[UPDATE 04/06/13] Since this blog post was written, the trademark for Koha in New Zealand has been granted to HLT. See Chris’s comment below.
Earlier in the year, I wrote a case study on Koha, the open source library management system released under the GPL, detailing the history of the project and how the sale of assets had created confusion and disagreements between the Horowhenua Library Trust (HLT) who originally commissioned the system, and PTFS who now holds the copyright for most of the project’s original assets, publishing their own fork under the name LibLime Koha.
At the time of writing, the major issue at hand was PTFS’s trademark application for the mark KOHA in New Zealand, which HLT and Catalyst IT who provide commercial support for Koha were opposing. This month, the case was settled, with the commissioner ruling against PTFS and rejecting the application.
HLT and Catalyst opposed the application on 6 grounds:
- The mark was likely to deceive or cause confusion.
- The application for the mark was contrary to New Zealand law (specifically, The Fair Trading Act 1986), on the basis of ground 1.
- Use of the mark would amount to passing off, also in breach of New Zealand law.
- The mark was identical to an existing trade mark in use in New Zealand.
- PTFS wasn’t the rightful owner of the mark, HLT was.
- The application was made in bad faith, on the basis that HLT owns the mark.
Interestingly, grounds 3, 4, and 5 were rejected by the commissioner, largely on the grounds that HLT’s use of the name Koha didn’t constitute a trade mark. When HLT originally open sourced Koha, the evidence presented showed that it intended Koha to be given away for free so other libraries could benefit from it. The commissioner didn’t consider this to constitute trading, and therefore Koha, while identical to the mark being registered, didn’t constitute a trade mark.
As ground 5 didn’t show HLT to be the rightful owner, ground 6 was also rejected as PTFS weren’t seen to be acting in bad faith by trying to register a mark which clearly belonged to someone else.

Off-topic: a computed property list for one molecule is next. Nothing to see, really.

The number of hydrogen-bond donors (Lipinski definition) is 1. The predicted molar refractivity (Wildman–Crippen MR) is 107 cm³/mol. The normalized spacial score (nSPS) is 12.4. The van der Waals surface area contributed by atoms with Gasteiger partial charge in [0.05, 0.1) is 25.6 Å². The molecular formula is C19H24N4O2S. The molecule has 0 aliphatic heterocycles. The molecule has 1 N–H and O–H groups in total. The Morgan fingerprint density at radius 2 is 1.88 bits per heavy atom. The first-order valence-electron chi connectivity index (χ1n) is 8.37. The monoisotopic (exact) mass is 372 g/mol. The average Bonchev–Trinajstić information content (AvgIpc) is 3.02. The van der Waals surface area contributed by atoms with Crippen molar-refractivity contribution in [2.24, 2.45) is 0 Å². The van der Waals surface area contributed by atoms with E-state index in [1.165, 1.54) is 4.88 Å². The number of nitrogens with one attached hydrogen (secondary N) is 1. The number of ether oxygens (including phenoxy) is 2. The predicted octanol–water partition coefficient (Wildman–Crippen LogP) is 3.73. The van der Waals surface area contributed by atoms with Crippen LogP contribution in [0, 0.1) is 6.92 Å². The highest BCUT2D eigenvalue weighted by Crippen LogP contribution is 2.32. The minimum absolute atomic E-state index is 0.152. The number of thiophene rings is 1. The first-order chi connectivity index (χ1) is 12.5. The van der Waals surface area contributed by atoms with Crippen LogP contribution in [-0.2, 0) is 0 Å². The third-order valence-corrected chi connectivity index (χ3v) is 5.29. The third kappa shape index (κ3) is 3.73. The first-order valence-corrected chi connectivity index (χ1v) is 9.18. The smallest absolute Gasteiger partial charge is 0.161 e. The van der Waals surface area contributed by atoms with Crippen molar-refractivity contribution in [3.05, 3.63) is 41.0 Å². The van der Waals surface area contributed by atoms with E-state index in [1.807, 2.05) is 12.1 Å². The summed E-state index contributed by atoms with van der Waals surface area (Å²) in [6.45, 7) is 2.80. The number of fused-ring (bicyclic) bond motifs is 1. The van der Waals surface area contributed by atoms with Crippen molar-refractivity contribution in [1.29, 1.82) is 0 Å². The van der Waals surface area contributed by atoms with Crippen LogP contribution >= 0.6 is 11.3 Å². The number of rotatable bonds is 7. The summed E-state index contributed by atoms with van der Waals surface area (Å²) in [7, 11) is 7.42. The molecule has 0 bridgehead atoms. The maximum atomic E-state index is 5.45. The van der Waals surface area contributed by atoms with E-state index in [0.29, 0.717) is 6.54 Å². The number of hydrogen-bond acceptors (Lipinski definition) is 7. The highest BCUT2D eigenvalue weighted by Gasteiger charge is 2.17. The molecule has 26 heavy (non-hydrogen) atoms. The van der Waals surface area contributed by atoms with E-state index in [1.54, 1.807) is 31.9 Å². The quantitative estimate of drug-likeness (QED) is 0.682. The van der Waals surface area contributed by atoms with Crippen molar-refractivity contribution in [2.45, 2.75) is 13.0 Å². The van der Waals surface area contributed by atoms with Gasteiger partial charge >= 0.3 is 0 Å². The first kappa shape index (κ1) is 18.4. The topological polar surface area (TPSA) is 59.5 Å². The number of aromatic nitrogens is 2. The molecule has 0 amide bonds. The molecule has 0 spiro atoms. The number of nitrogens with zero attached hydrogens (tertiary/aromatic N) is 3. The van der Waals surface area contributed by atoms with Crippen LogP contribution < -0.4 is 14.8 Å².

However, HLT and Catalyst’s success in this case hinges on the fact that when the trademark application was made in 2010, HLT’s Koha software had existed for 10 years and was well known in New Zealand’s library sector. Since the commissioner considered the mark being registered to be identical to the name Koha, and HLT’s software to be the same class of product as PTFS’s, it was found that the two could be confused by a substantial number of people, allowing ground 1 to succeed.
Furthermore, the cited sections of the Fair Trading Act had a similar but stricter requirement that there not be a real risk that such a confusion or deception might happen. The commissioner believed that due to Koha’s prominence in the industry there was a real risk in this case, allowing ground 2 to succeed.
The application for the trade mark has now been defeated, with HLT and Catalyst being awarded nearly 7,500 NZD in legal costs between them. What affect this will have on the use of the Koha name in New Zealand isn’t clear – since HLT have been shown not to own the mark themselves, they are unlikely to be able to stop PTFS from using the name in New Zealand should they choose to. However the Koha community in New Zealand can now rest easy knowing that they won’t be stopped from continuing to use the name as they always have.
I hope that other open source software projects use the case of Koha as a lesson to ensure that your branding and IP is well-managed, so that cases like this can be avoided.